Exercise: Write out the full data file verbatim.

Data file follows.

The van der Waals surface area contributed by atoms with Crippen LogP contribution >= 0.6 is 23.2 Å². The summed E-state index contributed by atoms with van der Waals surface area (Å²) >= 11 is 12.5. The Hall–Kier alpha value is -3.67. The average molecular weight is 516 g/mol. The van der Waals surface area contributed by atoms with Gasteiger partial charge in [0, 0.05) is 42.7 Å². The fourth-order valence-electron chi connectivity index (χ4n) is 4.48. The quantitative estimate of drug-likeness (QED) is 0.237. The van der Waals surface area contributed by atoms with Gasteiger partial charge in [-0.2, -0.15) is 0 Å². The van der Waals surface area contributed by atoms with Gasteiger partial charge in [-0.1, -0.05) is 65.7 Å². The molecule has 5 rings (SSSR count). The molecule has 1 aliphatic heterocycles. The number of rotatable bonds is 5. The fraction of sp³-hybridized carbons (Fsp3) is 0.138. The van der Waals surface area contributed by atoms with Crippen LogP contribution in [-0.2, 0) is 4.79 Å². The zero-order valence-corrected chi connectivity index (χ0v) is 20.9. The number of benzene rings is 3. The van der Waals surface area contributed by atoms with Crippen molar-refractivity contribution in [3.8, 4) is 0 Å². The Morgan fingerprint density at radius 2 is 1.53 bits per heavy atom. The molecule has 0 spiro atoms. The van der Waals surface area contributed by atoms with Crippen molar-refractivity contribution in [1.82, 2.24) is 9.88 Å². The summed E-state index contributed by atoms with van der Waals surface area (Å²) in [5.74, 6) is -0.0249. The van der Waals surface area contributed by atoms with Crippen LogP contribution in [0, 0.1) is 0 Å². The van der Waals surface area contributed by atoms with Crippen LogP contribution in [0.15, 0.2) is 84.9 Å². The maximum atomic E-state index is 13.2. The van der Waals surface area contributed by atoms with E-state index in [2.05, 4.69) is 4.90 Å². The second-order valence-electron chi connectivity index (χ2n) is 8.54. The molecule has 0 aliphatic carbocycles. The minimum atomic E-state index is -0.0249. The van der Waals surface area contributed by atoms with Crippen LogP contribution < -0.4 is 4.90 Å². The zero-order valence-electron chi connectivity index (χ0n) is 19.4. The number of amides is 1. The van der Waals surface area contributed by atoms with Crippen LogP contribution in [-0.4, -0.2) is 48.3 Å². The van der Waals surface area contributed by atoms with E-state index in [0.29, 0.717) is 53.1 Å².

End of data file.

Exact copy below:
The van der Waals surface area contributed by atoms with Crippen LogP contribution >= 0.6 is 23.2 Å². The summed E-state index contributed by atoms with van der Waals surface area (Å²) >= 11 is 12.5. The Hall–Kier alpha value is -3.67. The average molecular weight is 516 g/mol. The van der Waals surface area contributed by atoms with Gasteiger partial charge in [0, 0.05) is 42.7 Å². The fourth-order valence-electron chi connectivity index (χ4n) is 4.48. The quantitative estimate of drug-likeness (QED) is 0.237. The van der Waals surface area contributed by atoms with Gasteiger partial charge in [-0.2, -0.15) is 0 Å². The van der Waals surface area contributed by atoms with Gasteiger partial charge in [-0.1, -0.05) is 65.7 Å². The molecule has 5 rings (SSSR count). The molecule has 1 aliphatic heterocycles. The number of rotatable bonds is 5. The fraction of sp³-hybridized carbons (Fsp3) is 0.138. The van der Waals surface area contributed by atoms with Crippen LogP contribution in [-0.2, 0) is 4.79 Å². The zero-order valence-corrected chi connectivity index (χ0v) is 20.9. The number of benzene rings is 3. The van der Waals surface area contributed by atoms with Crippen molar-refractivity contribution in [3.8, 4) is 0 Å². The Morgan fingerprint density at radius 2 is 1.53 bits per heavy atom. The molecule has 0 spiro atoms. The van der Waals surface area contributed by atoms with Crippen molar-refractivity contribution in [1.82, 2.24) is 9.88 Å². The summed E-state index contributed by atoms with van der Waals surface area (Å²) in [5.74, 6) is -0.0249. The van der Waals surface area contributed by atoms with Crippen LogP contribution in [0, 0.1) is 0 Å². The van der Waals surface area contributed by atoms with Crippen LogP contribution in [0.15, 0.2) is 84.9 Å². The maximum atomic E-state index is 13.2. The van der Waals surface area contributed by atoms with E-state index in [2.05, 4.69) is 4.90 Å². The second-order valence-electron chi connectivity index (χ2n) is 8.54. The molecule has 0 aliphatic carbocycles. The minimum atomic E-state index is -0.0249. The van der Waals surface area contributed by atoms with Crippen LogP contribution < -0.4 is 4.90 Å². The zero-order valence-electron chi connectivity index (χ0n) is 19.4. The number of amides is 1. The van der Waals surface area contributed by atoms with Crippen LogP contribution in [-0.4, -0.2) is 48.3 Å². The van der Waals surface area contributed by atoms with E-state index in [0.29, 0.717) is 53.1 Å².